The global spread of the novel coronavirus has created many existential changes to how economies function. In particular, strict social distancing measures have forced governments and businesses to adopt more astute digital practices to ensure the ongoing delivery of essential goods and services. Before the pandemic, Latin America and the Caribbean (LAC) was not considered to be a region at the forefront of digitalisation. However, there are signs that the onset of Covid-19 will accelerate the rate of digitalisation across the region.
In its “Global Competitiveness Report 2019”, the World Economic Forum (WEF) ranked LAC far behind some other emerging regions in its ICT adoption metric. The region scored 50.9 out of 100, above sub-Saharan Africa (34.3) and South Asia (35.1), but behind Middle East and North Africa (57.6) and East Asia and the Pacific (70.3). Within the region, the major economies varied slightly but remained within a narrow range: Argentina scored 58 out of 100; Colombia, 49.9; Mexico, 55; and Peru, 45.7.
With the second-largest economy and population in Latin America, as well as being the largest trade partner of the US, Mexico’s digitalisation agenda is central to its future economic growth, particularly given its strong manufacturing base. However, the speed at which digital transformation takes place will depend on the size and financial capacity of different companies.
“Although Covid-19 may accelerate the digitalisation of certain parts of the Mexican economy, this will predominantly be led by larger firms. Around 90% of SMEs [small and medium-sized enterprises] are not yet prepared to fully digitalise, given the substantial capital investments required to do so,” Mauricio Prieto, CEO of local technology services provider Lennken, told OBG. “The transformation across the industrial sector is likely to be more comprehensive; however, it will largely depend on closer value chain integration with companies in the US, which are often at the forefront of digitalisation in their respective industries.”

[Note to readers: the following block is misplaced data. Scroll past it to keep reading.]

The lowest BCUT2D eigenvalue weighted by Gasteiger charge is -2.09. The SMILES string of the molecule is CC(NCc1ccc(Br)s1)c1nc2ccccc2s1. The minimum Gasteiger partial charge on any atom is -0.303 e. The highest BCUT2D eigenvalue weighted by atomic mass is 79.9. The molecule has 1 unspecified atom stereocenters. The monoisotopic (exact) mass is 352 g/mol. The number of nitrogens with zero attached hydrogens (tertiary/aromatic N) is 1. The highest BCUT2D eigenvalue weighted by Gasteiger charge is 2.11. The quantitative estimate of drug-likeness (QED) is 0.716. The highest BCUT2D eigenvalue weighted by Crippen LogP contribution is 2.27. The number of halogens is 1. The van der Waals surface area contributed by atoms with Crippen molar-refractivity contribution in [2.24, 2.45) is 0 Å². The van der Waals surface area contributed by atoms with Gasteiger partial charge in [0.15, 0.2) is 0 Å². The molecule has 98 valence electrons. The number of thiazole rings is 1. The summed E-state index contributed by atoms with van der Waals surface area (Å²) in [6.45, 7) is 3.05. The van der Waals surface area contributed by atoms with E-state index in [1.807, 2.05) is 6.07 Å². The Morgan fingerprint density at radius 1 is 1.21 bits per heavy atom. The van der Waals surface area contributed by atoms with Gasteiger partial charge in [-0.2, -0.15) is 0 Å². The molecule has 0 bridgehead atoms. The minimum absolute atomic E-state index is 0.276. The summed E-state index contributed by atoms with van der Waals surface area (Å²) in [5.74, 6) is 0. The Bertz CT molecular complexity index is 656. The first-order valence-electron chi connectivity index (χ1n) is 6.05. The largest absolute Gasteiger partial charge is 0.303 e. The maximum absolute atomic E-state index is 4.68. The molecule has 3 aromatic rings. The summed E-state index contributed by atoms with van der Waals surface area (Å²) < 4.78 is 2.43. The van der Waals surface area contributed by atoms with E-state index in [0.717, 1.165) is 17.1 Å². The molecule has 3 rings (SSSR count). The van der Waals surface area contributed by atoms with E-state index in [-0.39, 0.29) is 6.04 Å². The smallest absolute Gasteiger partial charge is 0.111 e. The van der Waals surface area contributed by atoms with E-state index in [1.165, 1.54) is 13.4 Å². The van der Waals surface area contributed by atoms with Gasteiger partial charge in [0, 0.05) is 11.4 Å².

Meanwhile, the health care industry has been swift to adopt new technologies for the delivery of essential services. Mexican IT firm Seguritech has developed a new mobile application that allows staff at the country's emergency services call centre to conduct video calls with people displaying coronavirus symptoms and then connect them with trained medical professionals. The app provides the societal and economic benefits of processing patients at a faster rate while easing pressure on health care workers and reducing the possibility of infection through in-person doctor visits.
Such benefits are also expected to be seen elsewhere, as service industries move towards online platforms. “In Mexico and across the whole region, the prevailing trend in the provision of key services such as insurance will be one of self-service,” Felipe Sánchez, president of Assurant México, told OBG. “The necessity to adapt to this new reality will cause an irreversible shift in consumer mentality, resulting in a substantial acceleration in the online consumption and purchasing of essential services.”
In Peru, a country with some of the strictest lockdown measures in the region, technology is being used to ensure the uninterrupted flow of goods through the country’s airports, ports and land borders without unnecessarily exposing key workers to the virus. This digital shift is backed by Legislative Decree 1492, which aims to “adopt provisions to promote the digitisation of processes by public and private entities which form part of this logistics chain”.
Alongside reducing contact and boosting efficiency, a likely benefit of the new measures will be an increase in transparency – particularly regarding the costs of transporting goods, which have increased as a result of the pandemic. The move, announced on May 10, will involve coordination from all public entities active in the logistics chains, as well as all private sector actors involved in the import and export of goods.
Colombia’s private sector-led innovation drive was already well under way before the Covid-19 pandemic, with a particular focus on creative industries and Industry 4.0. As such, in January last year the WEF named Colombia’s second city, Medellín, an affiliate centre of the organisation’s Fourth Industrial Revolution Network – the first Spanish-speaking city to be part of the global network. Under the programme, the centres are developed as global clusters for innovation, combining public, private and academic collaboration to advance emerging technologies.
As a sign of innovation in the city, a few weeks into the country’s lockdown 15 robots belonging to home delivery service Rappi began a pilot project in Medellín’s El Poblado neighbourhood, completing around 120 orders per day by late April. The project has been developed by Colombian firm Rappi and Kiwibot, a Colombian-owned, US-based tech firm. The robots, capable of carrying up to 8 kg in goods, use GPS to navigate the streets of Medellin, completely eliminating the need for human delivery of takeaway food from restaurants, thereby reducing the risk of Covid-19 transmission from person to person.